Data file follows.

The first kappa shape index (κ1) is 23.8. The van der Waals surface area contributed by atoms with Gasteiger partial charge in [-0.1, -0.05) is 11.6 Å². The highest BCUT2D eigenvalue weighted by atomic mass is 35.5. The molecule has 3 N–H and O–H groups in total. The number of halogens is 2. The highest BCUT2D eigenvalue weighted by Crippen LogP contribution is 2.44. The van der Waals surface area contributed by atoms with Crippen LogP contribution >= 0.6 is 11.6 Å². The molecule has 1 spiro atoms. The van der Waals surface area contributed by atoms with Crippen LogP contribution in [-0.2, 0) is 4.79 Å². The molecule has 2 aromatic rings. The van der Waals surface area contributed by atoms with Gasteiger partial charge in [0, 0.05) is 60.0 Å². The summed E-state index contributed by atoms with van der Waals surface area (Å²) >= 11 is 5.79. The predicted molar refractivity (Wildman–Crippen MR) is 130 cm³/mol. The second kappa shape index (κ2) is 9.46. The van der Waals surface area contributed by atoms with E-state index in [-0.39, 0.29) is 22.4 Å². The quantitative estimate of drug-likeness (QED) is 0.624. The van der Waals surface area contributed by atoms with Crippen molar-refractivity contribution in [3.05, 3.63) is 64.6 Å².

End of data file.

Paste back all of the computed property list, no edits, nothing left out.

The first kappa shape index (κ1) is 23.8. The van der Waals surface area contributed by atoms with Gasteiger partial charge in [-0.1, -0.05) is 11.6 Å². The highest BCUT2D eigenvalue weighted by atomic mass is 35.5. The molecule has 3 N–H and O–H groups in total. The number of halogens is 2. The highest BCUT2D eigenvalue weighted by Crippen LogP contribution is 2.44. The van der Waals surface area contributed by atoms with Crippen LogP contribution >= 0.6 is 11.6 Å². The molecule has 1 spiro atoms. The van der Waals surface area contributed by atoms with Crippen LogP contribution in [-0.2, 0) is 4.79 Å². The molecule has 2 aromatic rings. The van der Waals surface area contributed by atoms with Gasteiger partial charge in [0, 0.05) is 60.0 Å². The summed E-state index contributed by atoms with van der Waals surface area (Å²) >= 11 is 5.79. The predicted molar refractivity (Wildman–Crippen MR) is 130 cm³/mol. The second kappa shape index (κ2) is 9.46. The van der Waals surface area contributed by atoms with E-state index in [-0.39, 0.29) is 22.4 Å². The quantitative estimate of drug-likeness (QED) is 0.624. The van der Waals surface area contributed by atoms with Crippen molar-refractivity contribution in [3.05, 3.63) is 64.6 Å².